A student once told me during a class on Aristotle’s Ethics that everyone he knew wanted to live somewhere else. He’d been living in Boulder, Colorado, which has to rank among the best and most beautiful places to live on Earth. We were discussing how Aristotle formulates ethical principles from actual practices, by purifying them, drawing out what’s best for human flourishing from how people actually live in concrete relation to one another. The whole class agreed that the impulse to flee where you live – so common in America and much of the developed world today – reflects some deep cultural disturbance.
That’s the basic condition Archbishop Charles J. Chaput confronts in his just published book, Strangers in a Strange Land: Living the Catholic Faith in a Post-Christian World. As the title makes clear, he is, of course, presenting a Catholic response to our general social alienation. At the same time, he plays a bit with the notion of “post-Christian.” In one way, the loss of Biblical foundations in the West lies at the heart of our restlessness and emptiness. We live in, arguably, the freest, wealthiest society the world has ever known. Still, as St. Augustine and many other great figures have noted, things cannot satisfy beings like ourselves, who are made for God.
But in another way, Chaput suggests, there is no such thing as “post-Christian,” because the world can never really forget Christ. Indeed, the very furiousness with which many today are trying to do so – declaring certain Christian beliefs on sex and marriage as virtual hate crimes, destroying historical memory in school curricula, defining what is and isn’t human, and pressuring Christian institutions – testifies to the persistence of Christ: “as people and cultures turn away from their former convictions, reminders of the past become more haunting and more irritating.” Paradoxically, the animus against Christianity witnesses to its continued, if precarious, power.
Many people have recently worked this same ground, but none more astutely and with such breadth of cultural reference. Chaput brings together some of the very best secular as well as religious thinking about our situation: the American Founders, Tocqueville, Charles Péguy, Romano Guardini, Pierre Manent, Leon Kass, Charles Murray, Alasdair MacIntyre, even the great German poet Rilke, and many others. No brief account can do this book full justice. You have to read it, slowly, to appreciate its richness and texture.
But the wide-ranging social analysis is just a preliminary. The central question for us, right now, is what can be done. The answer, the Christian answer, is that there may not be much we can do on a large scale. But what we can do, however modest, we must do. Visiting the sick or dying, maintaining solid families and marriages, having the courage to speak when some human value is violated, being willing even to talk about God, in the right way, amidst a culture that wants, above all things, not to hear the name. Political action, too, as needed. The possibilities are infinite. And we cannot complain that “the times” are evil, because we are the times.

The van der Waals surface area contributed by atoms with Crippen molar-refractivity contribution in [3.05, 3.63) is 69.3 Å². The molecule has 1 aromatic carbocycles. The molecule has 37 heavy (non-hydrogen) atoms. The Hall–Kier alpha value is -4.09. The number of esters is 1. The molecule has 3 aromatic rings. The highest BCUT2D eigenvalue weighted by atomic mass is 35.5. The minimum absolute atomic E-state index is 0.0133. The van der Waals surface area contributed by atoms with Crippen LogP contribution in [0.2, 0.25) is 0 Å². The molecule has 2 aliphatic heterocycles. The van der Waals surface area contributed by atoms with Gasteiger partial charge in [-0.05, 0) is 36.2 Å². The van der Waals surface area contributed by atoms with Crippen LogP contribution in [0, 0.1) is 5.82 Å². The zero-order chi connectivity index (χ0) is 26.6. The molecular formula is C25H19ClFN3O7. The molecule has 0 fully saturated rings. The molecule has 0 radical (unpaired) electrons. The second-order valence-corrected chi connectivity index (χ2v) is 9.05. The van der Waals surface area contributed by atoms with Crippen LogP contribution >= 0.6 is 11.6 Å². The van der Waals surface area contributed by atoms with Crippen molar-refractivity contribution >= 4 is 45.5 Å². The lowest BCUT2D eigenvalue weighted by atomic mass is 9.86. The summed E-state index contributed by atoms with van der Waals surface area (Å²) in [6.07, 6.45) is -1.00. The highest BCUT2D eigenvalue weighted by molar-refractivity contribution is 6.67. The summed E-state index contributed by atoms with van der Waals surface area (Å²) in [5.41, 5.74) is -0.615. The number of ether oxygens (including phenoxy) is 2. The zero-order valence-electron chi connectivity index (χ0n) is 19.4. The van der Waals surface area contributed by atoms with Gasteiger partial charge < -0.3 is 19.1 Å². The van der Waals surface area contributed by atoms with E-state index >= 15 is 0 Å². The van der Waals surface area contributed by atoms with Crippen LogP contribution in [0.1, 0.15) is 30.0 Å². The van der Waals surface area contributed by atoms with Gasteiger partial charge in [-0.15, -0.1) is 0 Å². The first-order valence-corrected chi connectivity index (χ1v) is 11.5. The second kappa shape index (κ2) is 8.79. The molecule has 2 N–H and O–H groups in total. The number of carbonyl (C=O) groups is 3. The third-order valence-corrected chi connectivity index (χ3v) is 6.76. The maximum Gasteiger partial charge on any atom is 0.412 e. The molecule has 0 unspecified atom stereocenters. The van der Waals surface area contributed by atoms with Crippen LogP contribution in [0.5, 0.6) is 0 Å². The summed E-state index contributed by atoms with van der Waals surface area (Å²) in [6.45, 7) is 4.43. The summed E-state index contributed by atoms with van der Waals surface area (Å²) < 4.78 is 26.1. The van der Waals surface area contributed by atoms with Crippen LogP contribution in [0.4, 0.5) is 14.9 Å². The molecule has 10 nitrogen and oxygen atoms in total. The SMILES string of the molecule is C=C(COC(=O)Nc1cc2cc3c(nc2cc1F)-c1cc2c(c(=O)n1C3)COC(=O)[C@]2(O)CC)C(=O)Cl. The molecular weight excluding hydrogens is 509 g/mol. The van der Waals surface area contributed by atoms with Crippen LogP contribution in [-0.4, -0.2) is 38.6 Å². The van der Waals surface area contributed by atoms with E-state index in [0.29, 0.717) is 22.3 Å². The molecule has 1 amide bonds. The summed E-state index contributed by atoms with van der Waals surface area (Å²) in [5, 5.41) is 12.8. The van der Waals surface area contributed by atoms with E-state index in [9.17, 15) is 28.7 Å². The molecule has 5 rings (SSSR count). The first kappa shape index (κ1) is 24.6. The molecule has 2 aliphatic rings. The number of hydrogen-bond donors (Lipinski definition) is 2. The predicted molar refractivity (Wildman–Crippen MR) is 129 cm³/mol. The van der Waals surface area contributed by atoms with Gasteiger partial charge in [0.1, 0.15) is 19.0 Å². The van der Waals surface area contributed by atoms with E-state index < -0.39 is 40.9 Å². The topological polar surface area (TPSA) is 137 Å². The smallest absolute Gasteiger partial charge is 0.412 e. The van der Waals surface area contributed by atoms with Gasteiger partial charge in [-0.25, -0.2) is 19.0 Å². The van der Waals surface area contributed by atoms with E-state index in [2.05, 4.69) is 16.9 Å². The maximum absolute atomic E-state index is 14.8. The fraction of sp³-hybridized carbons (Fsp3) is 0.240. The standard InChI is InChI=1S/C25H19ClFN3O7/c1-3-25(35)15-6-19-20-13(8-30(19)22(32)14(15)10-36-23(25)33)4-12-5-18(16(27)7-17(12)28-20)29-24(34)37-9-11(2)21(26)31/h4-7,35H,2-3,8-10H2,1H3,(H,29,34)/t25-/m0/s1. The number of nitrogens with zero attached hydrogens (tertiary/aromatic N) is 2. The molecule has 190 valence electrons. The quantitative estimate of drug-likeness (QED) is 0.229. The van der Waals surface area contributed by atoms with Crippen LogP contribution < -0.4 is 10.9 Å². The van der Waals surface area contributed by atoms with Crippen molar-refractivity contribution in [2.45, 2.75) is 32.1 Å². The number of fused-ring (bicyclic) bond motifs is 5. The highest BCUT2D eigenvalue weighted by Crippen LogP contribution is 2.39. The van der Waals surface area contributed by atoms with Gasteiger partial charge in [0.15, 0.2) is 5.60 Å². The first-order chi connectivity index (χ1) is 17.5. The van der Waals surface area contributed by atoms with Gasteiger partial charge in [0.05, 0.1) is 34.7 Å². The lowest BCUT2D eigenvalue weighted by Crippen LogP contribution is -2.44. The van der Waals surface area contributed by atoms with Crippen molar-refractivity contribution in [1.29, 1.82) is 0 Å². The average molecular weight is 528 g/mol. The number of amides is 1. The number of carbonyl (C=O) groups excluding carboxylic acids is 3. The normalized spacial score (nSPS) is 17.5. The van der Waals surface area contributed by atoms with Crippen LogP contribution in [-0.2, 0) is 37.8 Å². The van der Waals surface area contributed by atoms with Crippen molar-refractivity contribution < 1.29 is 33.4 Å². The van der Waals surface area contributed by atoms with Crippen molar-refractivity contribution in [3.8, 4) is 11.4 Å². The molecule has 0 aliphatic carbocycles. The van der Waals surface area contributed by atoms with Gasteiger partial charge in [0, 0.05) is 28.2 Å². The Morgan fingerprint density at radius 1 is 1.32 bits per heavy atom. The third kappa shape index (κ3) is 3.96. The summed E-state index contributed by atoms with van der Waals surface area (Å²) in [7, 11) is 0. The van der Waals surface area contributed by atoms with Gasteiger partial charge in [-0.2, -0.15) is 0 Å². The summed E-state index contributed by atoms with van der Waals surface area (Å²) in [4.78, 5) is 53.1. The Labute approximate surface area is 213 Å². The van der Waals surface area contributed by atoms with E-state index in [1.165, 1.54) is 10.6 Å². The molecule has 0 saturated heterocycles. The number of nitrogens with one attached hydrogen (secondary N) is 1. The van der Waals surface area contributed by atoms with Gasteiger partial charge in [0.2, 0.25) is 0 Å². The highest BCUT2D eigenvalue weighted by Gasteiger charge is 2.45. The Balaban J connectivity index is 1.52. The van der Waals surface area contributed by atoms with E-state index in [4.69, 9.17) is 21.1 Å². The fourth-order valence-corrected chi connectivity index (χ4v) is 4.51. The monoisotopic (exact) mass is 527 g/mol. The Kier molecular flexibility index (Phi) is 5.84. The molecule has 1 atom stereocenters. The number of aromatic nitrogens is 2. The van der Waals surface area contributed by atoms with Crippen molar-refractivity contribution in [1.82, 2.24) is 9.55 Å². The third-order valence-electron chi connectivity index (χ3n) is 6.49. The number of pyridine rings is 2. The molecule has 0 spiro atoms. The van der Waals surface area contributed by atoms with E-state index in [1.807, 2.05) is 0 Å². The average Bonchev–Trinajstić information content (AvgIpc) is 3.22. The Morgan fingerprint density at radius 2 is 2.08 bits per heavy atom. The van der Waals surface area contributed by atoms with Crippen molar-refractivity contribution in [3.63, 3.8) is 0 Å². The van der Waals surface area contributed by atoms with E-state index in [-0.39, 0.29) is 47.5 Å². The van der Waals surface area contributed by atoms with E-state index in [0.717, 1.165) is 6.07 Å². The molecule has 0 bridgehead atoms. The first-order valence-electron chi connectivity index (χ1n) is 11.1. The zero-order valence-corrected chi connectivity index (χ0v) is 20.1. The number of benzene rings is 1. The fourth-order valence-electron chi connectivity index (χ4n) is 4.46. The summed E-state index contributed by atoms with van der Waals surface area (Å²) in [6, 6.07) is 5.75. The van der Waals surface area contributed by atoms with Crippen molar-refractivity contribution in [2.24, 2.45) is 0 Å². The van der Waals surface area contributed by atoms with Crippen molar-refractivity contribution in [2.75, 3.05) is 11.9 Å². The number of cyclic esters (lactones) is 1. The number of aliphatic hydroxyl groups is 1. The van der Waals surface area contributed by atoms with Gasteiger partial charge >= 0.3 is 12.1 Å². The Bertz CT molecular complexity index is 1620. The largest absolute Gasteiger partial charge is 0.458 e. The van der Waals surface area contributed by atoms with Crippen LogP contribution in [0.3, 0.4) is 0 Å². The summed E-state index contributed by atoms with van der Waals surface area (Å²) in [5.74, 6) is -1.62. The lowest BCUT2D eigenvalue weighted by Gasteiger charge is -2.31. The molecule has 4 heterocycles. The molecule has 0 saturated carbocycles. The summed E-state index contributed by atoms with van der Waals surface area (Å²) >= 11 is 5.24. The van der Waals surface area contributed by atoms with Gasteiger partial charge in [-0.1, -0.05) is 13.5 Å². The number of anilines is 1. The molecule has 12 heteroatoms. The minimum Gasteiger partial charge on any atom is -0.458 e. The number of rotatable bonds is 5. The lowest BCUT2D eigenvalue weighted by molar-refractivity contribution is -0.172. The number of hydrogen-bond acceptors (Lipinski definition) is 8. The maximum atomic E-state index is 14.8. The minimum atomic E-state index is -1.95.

But even that is not enough. Chaput transports all these considerations into a different key by reminding us that the true Christian response to our predicaments is to live in Hope. Hope is not optimism – a foolish thing in a world so obviously wounded by sin and folly. Neither is it confidence in Progress, that 19th Century counterfeit. We have Hope, true Hope, he says, because 2000 years ago, in an obscure regional capital, a man – Jesus – rose from the dead, and defeated the world, the flesh, and – let’s say this openly – the Devil.
The world scoffs at such things, of course, and always has. There are a number of intellectual battles that must be fought to dispel wrongheaded scientific, social, and cultural assumptions. Perhaps the most challenging problem, however, is that the people who most need to hear such arguments are now virtually impervious to reasoning because of the way they have been conditioned to live. Chaput remarks, “The more problematic the behavior, the more sacred grows the liturgy of alibis.”
In some ways, our situation is novel, but not as novel as we might imagine: “Christianity was born in a world of abortion, infanticide, sexual confusion, and promiscuity, the abuse of power and the exploitation of the poor.” We need to respond to these evils, not only with arguments, but even more urgently, by the way we live, as Christian adults, in the world but not of it – politicians, doctors, university presidents and professors, scientists, business executives – willing to maintain and, if necessary, pay the price for living in truth.
We can’t withdraw. That’s not the way of a faith that believes God Himself became incarnate in our world. And the modern state will come after us anyway. It’s a delicate balancing act to be in the world but not of it. A Christian is partly an alien in any country, as the famous Epistle to Diognetus says, because no earthly realm will be fully Christian.
Catholics lost sight of this as they grew comfortable in an America that offers many allurements. Chaput devotes a chapter to examining the Beatitudes as a kind of blueprint for what types of aliens we must be. And another chapter to what type of institution the Church then must be, “The ‘power’ of the Church resides not in her public statements or material resources, her structures or social services, but in her ability to form and lead her people – and to be their first loyalty.”
To lead the faithful and be a leaven in the world, it’s crucial that the Church have her own interior dimension rooted in charity, fidelity, and friendship inside and outside the Church. We talk much about dialogue and being open to the world. But to be a dialogue partner, you must, yourself, have something to say.
The Archbishop of Philadelphia has plenty to say. Read him.